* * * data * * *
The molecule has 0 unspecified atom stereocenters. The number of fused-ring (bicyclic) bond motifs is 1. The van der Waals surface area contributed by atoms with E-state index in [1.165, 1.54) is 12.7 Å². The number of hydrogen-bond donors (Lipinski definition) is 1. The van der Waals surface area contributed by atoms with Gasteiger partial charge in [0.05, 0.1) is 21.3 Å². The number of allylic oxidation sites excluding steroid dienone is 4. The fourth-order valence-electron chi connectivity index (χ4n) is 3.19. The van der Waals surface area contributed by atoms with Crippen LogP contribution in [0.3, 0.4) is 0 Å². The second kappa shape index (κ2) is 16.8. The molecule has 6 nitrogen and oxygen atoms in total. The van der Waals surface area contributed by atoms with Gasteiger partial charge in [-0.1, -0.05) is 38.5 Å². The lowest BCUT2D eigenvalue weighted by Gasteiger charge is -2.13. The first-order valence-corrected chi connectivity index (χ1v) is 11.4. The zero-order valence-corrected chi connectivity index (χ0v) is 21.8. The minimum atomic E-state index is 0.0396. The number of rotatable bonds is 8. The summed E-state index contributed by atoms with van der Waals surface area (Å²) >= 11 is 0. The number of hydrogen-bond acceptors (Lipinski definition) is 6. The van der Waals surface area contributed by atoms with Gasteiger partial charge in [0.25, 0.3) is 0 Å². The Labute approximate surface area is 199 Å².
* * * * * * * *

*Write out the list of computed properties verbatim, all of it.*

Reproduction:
The molecule has 0 unspecified atom stereocenters. The number of fused-ring (bicyclic) bond motifs is 1. The van der Waals surface area contributed by atoms with E-state index in [1.165, 1.54) is 12.7 Å². The number of hydrogen-bond donors (Lipinski definition) is 1. The van der Waals surface area contributed by atoms with Gasteiger partial charge in [0.05, 0.1) is 21.3 Å². The number of allylic oxidation sites excluding steroid dienone is 4. The fourth-order valence-electron chi connectivity index (χ4n) is 3.19. The van der Waals surface area contributed by atoms with Crippen LogP contribution in [0.3, 0.4) is 0 Å². The second kappa shape index (κ2) is 16.8. The molecule has 6 nitrogen and oxygen atoms in total. The van der Waals surface area contributed by atoms with Gasteiger partial charge in [-0.1, -0.05) is 38.5 Å². The lowest BCUT2D eigenvalue weighted by Gasteiger charge is -2.13. The first-order valence-corrected chi connectivity index (χ1v) is 11.4. The zero-order valence-corrected chi connectivity index (χ0v) is 21.8. The minimum atomic E-state index is 0.0396. The number of rotatable bonds is 8. The summed E-state index contributed by atoms with van der Waals surface area (Å²) >= 11 is 0. The number of hydrogen-bond acceptors (Lipinski definition) is 6. The van der Waals surface area contributed by atoms with Gasteiger partial charge in [0.25, 0.3) is 0 Å². The Labute approximate surface area is 199 Å².